When I commented that Michael Gerson is full of wrong ideas, I didn’t expect him to so quickly be the gift that keeps giving, this time with a ramble about questions unanswerable by atheists. I am not an atheist, so Mr. Gerson’s nonsense isn’t directed at people like me. Many of his assumptions are, because the questions answered by belief in Mr. Gerson’s god rely on irrationality. For example:

But there is a problem. Human nature, in other circumstances, is also clearly constructed for cruel exploitation, uncontrollable rage, icy selfishness and a range of other less desirable traits.

So the dilemma is this: How do we choose between good and bad instincts? Theism, for several millennia, has given one answer: We should cultivate the better angels of our nature because the God we love and respect requires it. While many of us fall tragically short, the ideal remains.

How do we choose? This is a trick question, right? How about we use our subjective reasoning to decide what we value most. I could be cruel to someone weaker than me. The opportunity presents itself and it’s in human nature to act on that. Why not act on it?

Mr. Gerson knows the answers, of course, although he only offers one option for the atheist (and non-religious).

Some argue that a careful determination of our long-term interests — a fear of bad consequences — will constrain our selfishness. But this is particularly absurd. Some people are very good at the self-centered exploitation of others. Many get away with it their whole lives. By exercising the will to power, they are maximizing one element of their human nature. In a purely material universe, what possible moral basis could exist to condemn them? Atheists can be good people; they just have no objective way to judge the conduct of those who are not.

It’s not particularly absurd to claim that a fear of bad consequences influences our behavior. If a person has a marginal appreciation for what we consider ethics and morals, however and from wherever they derive, the fear of bad consequences will matter. If that person values something, but is unconcerned with taking from another to acquire it, the threat of prison looms. (Except for politicians, of course.) So he makes a choice. Society responds accordingly, if he chooses what it prohibits.

But that’s not all there is, of course. Mr. Gerson seems compelled to believe that God put in many wonderful features in human nature, yet he implicitly dismisses any concept that atheists might value these features more than the opportunity to cruelly exploit, rage uncontrollably, and so on. If atheists understand that such negatives exist, even if they believe them to be a result of evolution, surely they are capable of understanding and acting on the positives. Such evaluations are subjective. Without God, the evaluation is not doomed to embrace Lord of the Flies.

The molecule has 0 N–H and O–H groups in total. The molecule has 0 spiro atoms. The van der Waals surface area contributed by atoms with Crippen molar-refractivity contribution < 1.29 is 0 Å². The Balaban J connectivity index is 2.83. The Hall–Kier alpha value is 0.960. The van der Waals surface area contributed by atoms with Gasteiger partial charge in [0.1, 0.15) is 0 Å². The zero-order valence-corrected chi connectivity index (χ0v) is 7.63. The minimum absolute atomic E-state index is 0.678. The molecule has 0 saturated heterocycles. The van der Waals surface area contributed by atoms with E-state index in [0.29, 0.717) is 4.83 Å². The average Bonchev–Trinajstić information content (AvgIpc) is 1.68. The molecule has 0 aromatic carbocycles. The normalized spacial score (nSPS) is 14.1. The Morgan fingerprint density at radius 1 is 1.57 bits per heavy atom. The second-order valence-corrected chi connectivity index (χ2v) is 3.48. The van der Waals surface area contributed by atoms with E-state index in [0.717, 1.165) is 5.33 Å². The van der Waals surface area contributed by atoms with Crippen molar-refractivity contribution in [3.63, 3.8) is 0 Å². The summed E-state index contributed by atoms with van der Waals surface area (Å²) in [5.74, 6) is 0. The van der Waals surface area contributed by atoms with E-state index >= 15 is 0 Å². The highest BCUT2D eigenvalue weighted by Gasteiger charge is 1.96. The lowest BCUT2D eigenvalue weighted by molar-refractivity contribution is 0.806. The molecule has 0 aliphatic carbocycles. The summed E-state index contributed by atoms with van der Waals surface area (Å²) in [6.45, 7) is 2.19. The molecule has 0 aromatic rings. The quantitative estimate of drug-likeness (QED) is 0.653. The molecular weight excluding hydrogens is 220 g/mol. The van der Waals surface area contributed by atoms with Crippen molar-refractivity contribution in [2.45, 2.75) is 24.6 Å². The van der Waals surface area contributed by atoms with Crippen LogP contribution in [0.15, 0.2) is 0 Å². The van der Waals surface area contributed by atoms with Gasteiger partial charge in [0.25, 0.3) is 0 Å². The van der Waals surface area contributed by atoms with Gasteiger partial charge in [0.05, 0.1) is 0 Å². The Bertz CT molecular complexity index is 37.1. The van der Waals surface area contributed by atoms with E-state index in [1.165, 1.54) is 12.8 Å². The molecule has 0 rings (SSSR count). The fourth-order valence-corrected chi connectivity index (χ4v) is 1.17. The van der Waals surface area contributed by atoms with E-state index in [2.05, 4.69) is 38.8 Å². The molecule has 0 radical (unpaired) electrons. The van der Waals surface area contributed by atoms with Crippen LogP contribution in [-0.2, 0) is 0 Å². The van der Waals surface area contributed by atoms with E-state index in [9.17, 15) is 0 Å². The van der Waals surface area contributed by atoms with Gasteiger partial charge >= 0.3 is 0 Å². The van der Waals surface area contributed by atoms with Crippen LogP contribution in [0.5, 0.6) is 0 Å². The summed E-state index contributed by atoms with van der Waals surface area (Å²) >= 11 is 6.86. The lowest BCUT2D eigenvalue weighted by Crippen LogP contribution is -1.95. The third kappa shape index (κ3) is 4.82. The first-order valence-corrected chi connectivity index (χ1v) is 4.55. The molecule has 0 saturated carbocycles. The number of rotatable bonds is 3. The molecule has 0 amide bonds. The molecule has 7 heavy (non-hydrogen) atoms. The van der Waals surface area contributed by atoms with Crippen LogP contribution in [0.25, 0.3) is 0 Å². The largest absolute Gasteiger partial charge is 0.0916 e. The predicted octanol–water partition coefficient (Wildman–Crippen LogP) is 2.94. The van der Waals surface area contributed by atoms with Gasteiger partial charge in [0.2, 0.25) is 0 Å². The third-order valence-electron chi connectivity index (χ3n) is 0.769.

All of this leads Mr. Gerson to conclude that atheists and theists alike agree that humans “have an innate desire for morality and purpose”. Right, because it’s human nature. This is complicated? But theists are somehow acting rationally because they believe that God is in control of this. Atheists?

In a world without God, however, this desire for love and purpose is a cruel joke of nature — imprinted by evolution, but destined for disappointment, just as we are destined for oblivion, on a planet that will be consumed by fire before the sun grows dim and cold.

Do atheists never find love? Purpose? Meaning? The evidence doesn’t hold up, of course, because there are more than enough atheists to disprove Mr. Gerson’s ridiculous assumption. But it’s pleasant to know that believing in a loving god who has us all “destined for oblivion, on a planet that will be consumed by fire” because we cave to the negative temptations of human nature he presumably gave us is the only reasonable and justifiable position.


Mr. Gerson makes this statement as parenthetical aside in his column, so I didn’t include it in my primary focus. Still, it’s worth mentioning because Mr. Gerson has made this error before.

… An irreverent trinity — Christopher Hitchens, Sam Harris and Richard Dawkins — has sold a lot of books accusing theism of fostering hatred, repressing sexuality and mutilating children (Hitchens doesn’t approve of male circumcision). Every miracle is a fraud. Every mystic is a madman. And this atheism is presented as a war of liberation against centuries of spiritual tyranny.

Forced genital cutting without medical indication is genital mutilation. Forget spiritual tyranny. It is physical tyranny. Mr. Gerson can advocate for the circumcision of male children as often as he likes, and dress it up with as many biblical references as he pleases to justify such mutilation. He will be wrong every time. The medical facts do not support him, but what he implicitly argues here, that circumcision is acceptable because people attach religious meaning to perpetuating it upon male infants, is irrelevant. We live in a civil society of guaranteed, inherent rights. The right to remain free of medically-unnecessary surgery without explicit consent is among those rights.

I will repeat myself as often as necessary. Any god who would demand such an abomination is not a god who deserves respect or allegiance.